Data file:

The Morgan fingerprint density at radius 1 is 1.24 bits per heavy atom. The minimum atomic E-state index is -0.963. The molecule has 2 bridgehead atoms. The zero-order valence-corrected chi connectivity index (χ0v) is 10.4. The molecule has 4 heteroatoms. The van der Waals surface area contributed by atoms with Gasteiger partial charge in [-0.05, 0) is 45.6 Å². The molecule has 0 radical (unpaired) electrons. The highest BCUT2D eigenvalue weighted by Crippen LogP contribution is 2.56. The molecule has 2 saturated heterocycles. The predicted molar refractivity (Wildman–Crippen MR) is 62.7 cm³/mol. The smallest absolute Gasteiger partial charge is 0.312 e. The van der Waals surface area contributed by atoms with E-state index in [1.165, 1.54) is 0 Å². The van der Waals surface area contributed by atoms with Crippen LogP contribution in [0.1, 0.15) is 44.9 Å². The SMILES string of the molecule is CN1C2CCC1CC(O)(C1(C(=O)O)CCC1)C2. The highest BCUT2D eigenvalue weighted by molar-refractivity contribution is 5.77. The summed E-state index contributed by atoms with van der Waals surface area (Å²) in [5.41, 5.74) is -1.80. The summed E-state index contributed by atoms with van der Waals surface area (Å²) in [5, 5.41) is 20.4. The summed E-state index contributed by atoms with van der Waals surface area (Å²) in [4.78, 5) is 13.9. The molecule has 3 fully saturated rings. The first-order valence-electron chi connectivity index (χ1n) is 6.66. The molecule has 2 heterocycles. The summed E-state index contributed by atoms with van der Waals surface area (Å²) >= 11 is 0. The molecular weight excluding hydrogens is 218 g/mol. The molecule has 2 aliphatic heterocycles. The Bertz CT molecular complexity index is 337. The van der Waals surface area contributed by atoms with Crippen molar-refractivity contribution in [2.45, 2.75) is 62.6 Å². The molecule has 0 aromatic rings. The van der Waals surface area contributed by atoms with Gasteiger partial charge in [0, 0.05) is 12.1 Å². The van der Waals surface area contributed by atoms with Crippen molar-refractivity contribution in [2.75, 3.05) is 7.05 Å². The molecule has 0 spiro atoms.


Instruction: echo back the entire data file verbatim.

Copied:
The Morgan fingerprint density at radius 1 is 1.24 bits per heavy atom. The minimum atomic E-state index is -0.963. The molecule has 2 bridgehead atoms. The zero-order valence-corrected chi connectivity index (χ0v) is 10.4. The molecule has 4 heteroatoms. The van der Waals surface area contributed by atoms with Gasteiger partial charge in [-0.05, 0) is 45.6 Å². The molecule has 0 radical (unpaired) electrons. The highest BCUT2D eigenvalue weighted by Crippen LogP contribution is 2.56. The molecule has 2 saturated heterocycles. The predicted molar refractivity (Wildman–Crippen MR) is 62.7 cm³/mol. The smallest absolute Gasteiger partial charge is 0.312 e. The van der Waals surface area contributed by atoms with E-state index in [1.165, 1.54) is 0 Å². The van der Waals surface area contributed by atoms with Crippen LogP contribution in [0.1, 0.15) is 44.9 Å². The SMILES string of the molecule is CN1C2CCC1CC(O)(C1(C(=O)O)CCC1)C2. The highest BCUT2D eigenvalue weighted by molar-refractivity contribution is 5.77. The summed E-state index contributed by atoms with van der Waals surface area (Å²) in [5.41, 5.74) is -1.80. The summed E-state index contributed by atoms with van der Waals surface area (Å²) in [5, 5.41) is 20.4. The summed E-state index contributed by atoms with van der Waals surface area (Å²) in [4.78, 5) is 13.9. The molecule has 3 fully saturated rings. The first-order valence-electron chi connectivity index (χ1n) is 6.66. The molecule has 2 heterocycles. The summed E-state index contributed by atoms with van der Waals surface area (Å²) >= 11 is 0. The molecular weight excluding hydrogens is 218 g/mol. The molecule has 2 aliphatic heterocycles. The Bertz CT molecular complexity index is 337. The van der Waals surface area contributed by atoms with Crippen molar-refractivity contribution in [2.45, 2.75) is 62.6 Å². The molecule has 0 aromatic rings. The van der Waals surface area contributed by atoms with Gasteiger partial charge in [0, 0.05) is 12.1 Å². The van der Waals surface area contributed by atoms with Crippen molar-refractivity contribution in [2.75, 3.05) is 7.05 Å². The molecule has 0 spiro atoms.